“My 3-year-old beat lymphoma”

When a big tumour invaded her body, this brave little girl fought it valiantly, backed by a solid support system…

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“When Maeve was 3 years old, we had her little sister Paige and I thought life couldn’t get any sweeter. However, four months later, Maeve started complaining about tummy aches and feeling constipated. We thought it was normal toddler health issues, since they tend to eat badly.

When the complaints got frequent, we took Maeve to the doctor, who felt a lump in her tummy. The doctor also thought it was a bad case of constipation and advised us to give her more fibre-rich vegetables.

We tried to improve Maeve’s diet for about a month, but it got so bad that she refused to eat and even avoided favourite foods like chocolate. That got me worried. Things got worse when she started throwing up.

One night, she was sitting on her potty, crying and screaming in pain, so we called her paediatrician for advice. When the doctor heard her cries in the background, he said it didn’t sound normal and told us to bring her to a specialist at once.

With the help of some doctor friends, we secured an appointment with a stomach specialist at the National University Hospital. We thought Maeve would get stronger meds and everything would be fine. I still remember telling my daughter that morning, as we were building a space ship out of big diaper boxes, that we’d come home and finish our project. Little did I know that we won’t be back for months.

“The doctors…needed her awake to feel the pain... They needed her screaming in order to treat her condition.”

During her specialist’s appointment, ultrasounds and X-rays were done. Doctors found out that both her intestines had fused together, resembling an accordion. This condition is known as ‘telescoping’.

Telescoping can happen for a variety of reasons, but at that point, the doctors didn’t suspect cancer yet. They would try doing an air enema ― pumping air through the anus ― to help separate the intestines. When we were told that it would be a painful procedure, we asked if Maeve could get some pain relief or be knocked out.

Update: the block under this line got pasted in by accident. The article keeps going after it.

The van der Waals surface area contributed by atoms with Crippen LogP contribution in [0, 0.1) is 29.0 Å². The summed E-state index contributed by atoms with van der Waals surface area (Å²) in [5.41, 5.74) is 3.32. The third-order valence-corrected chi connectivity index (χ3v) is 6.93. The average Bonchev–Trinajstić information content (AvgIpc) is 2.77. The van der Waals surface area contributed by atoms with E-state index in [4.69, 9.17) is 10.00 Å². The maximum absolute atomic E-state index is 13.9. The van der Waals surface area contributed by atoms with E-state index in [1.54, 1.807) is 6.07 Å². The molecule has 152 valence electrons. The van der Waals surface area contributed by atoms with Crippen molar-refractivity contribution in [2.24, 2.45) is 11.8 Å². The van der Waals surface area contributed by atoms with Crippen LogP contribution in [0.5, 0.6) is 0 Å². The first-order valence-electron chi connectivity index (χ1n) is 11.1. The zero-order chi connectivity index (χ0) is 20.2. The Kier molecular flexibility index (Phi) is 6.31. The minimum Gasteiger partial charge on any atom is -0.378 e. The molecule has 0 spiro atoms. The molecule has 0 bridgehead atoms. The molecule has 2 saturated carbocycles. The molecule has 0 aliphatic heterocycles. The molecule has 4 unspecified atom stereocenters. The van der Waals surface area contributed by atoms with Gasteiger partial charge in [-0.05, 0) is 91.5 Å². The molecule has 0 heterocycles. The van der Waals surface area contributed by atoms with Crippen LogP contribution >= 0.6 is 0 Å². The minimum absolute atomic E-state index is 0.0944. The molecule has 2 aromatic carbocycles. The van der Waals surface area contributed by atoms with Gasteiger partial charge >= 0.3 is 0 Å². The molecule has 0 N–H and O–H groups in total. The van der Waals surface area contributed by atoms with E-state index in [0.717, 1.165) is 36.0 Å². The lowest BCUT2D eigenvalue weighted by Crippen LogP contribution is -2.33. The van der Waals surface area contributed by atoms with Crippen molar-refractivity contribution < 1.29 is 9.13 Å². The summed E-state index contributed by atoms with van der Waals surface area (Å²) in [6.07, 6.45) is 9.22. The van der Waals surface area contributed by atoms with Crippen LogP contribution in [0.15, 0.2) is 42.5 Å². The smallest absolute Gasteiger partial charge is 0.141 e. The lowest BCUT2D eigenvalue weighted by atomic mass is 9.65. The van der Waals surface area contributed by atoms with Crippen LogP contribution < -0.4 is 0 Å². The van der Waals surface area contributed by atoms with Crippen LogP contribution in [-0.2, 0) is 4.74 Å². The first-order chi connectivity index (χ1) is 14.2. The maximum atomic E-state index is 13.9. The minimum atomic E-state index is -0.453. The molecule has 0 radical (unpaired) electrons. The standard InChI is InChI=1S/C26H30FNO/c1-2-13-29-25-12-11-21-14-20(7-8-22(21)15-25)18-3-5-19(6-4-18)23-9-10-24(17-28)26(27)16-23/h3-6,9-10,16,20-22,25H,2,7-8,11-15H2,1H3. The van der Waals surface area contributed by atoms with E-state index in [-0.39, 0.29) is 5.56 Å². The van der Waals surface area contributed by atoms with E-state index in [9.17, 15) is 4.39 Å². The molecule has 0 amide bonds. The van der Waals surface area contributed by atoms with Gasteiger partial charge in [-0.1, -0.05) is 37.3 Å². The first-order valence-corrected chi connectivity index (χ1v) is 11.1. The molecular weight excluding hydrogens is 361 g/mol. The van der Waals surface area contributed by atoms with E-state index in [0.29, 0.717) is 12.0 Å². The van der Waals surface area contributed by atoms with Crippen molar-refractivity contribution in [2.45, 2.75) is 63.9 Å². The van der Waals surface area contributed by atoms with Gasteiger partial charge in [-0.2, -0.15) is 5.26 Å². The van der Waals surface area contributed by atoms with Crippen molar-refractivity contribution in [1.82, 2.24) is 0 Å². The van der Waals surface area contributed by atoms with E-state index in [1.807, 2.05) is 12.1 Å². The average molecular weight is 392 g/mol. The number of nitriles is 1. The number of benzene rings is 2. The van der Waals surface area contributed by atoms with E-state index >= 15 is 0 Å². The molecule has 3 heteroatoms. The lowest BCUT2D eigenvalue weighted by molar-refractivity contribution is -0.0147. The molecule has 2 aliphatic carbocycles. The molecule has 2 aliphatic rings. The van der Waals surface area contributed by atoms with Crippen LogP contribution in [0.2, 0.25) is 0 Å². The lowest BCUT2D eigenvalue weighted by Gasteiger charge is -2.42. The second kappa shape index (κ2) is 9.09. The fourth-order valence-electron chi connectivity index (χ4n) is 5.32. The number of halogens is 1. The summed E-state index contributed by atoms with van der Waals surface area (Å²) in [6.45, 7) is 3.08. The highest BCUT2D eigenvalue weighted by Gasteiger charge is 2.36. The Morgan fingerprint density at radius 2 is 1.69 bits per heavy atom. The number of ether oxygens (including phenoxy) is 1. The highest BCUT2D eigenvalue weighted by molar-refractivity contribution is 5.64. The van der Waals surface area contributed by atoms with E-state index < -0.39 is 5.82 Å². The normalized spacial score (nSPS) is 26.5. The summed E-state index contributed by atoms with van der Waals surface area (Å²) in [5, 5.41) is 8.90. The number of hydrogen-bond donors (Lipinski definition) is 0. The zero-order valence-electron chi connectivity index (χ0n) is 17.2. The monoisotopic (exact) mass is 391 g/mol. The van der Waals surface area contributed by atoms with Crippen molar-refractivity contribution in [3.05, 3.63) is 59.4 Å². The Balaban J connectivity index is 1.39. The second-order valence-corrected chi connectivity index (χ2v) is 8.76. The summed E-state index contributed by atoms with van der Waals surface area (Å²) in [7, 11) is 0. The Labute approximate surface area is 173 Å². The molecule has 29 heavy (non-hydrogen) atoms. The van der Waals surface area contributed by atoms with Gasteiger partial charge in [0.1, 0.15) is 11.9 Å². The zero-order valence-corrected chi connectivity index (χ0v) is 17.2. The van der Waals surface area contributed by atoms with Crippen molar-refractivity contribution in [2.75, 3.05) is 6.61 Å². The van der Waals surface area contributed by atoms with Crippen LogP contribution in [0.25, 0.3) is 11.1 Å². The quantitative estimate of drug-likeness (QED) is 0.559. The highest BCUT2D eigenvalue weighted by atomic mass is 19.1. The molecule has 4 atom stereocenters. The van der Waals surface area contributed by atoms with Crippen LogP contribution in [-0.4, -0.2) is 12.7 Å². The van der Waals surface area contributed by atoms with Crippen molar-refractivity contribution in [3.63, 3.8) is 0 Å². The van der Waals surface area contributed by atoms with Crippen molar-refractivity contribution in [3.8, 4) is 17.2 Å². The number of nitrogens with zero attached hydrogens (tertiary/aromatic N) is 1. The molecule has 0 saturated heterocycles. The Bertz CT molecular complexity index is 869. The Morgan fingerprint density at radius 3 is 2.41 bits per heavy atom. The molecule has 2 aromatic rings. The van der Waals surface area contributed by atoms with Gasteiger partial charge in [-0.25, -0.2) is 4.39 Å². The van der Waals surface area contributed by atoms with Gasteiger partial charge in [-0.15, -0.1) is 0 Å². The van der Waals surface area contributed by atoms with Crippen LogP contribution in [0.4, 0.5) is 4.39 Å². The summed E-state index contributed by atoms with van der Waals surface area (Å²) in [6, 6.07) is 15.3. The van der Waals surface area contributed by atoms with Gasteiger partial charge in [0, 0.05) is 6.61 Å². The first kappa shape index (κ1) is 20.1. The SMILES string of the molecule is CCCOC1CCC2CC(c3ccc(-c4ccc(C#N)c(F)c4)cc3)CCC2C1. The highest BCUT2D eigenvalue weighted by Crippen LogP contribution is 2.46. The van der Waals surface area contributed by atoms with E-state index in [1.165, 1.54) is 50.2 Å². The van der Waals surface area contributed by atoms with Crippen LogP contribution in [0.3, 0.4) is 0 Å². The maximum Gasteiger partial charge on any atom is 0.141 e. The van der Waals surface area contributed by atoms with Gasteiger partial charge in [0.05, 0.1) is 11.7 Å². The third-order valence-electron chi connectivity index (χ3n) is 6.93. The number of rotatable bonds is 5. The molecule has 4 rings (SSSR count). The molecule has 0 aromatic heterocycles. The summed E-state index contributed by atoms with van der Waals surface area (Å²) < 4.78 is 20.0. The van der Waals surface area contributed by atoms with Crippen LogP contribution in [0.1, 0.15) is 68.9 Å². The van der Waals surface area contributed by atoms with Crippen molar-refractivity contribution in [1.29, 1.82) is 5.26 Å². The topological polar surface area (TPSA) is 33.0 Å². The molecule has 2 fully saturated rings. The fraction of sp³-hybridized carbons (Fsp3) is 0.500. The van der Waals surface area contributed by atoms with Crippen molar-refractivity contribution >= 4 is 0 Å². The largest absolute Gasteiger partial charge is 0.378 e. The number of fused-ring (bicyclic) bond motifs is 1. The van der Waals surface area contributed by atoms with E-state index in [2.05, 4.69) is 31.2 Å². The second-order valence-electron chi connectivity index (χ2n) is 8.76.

The doctors said no, unfortunately. They needed her awake to feel the pain, so that they could gauge her reaction to make sure they didn’t overdo it and end up bursting her intestines. They needed her screaming in order to treat her condition. Though I couldn’t handle hearing that, I knew we had to proceed.

The next day, they did the air enema three times but each time, it failed. Maeve was screaming her head off, so it was really hard to watch. Since this procedure wasn’t working, they proceeded to do emergency surgery ―they had to open her up and see what was going on.

Up until then, we hadn’t really explained much about the condition to Maeve, nor I ever spoken to her about surgery and what it entailed. My little girl was so confused and kept asking me what was going on and where they were taking her. I was at a loss for words and told her they were taking her somewhere to rest for a while. I was not allowed into the surgical room, which scared Maeve even more. But my brave daughter pulled through.

What did the doctors find during the surgery? Read on!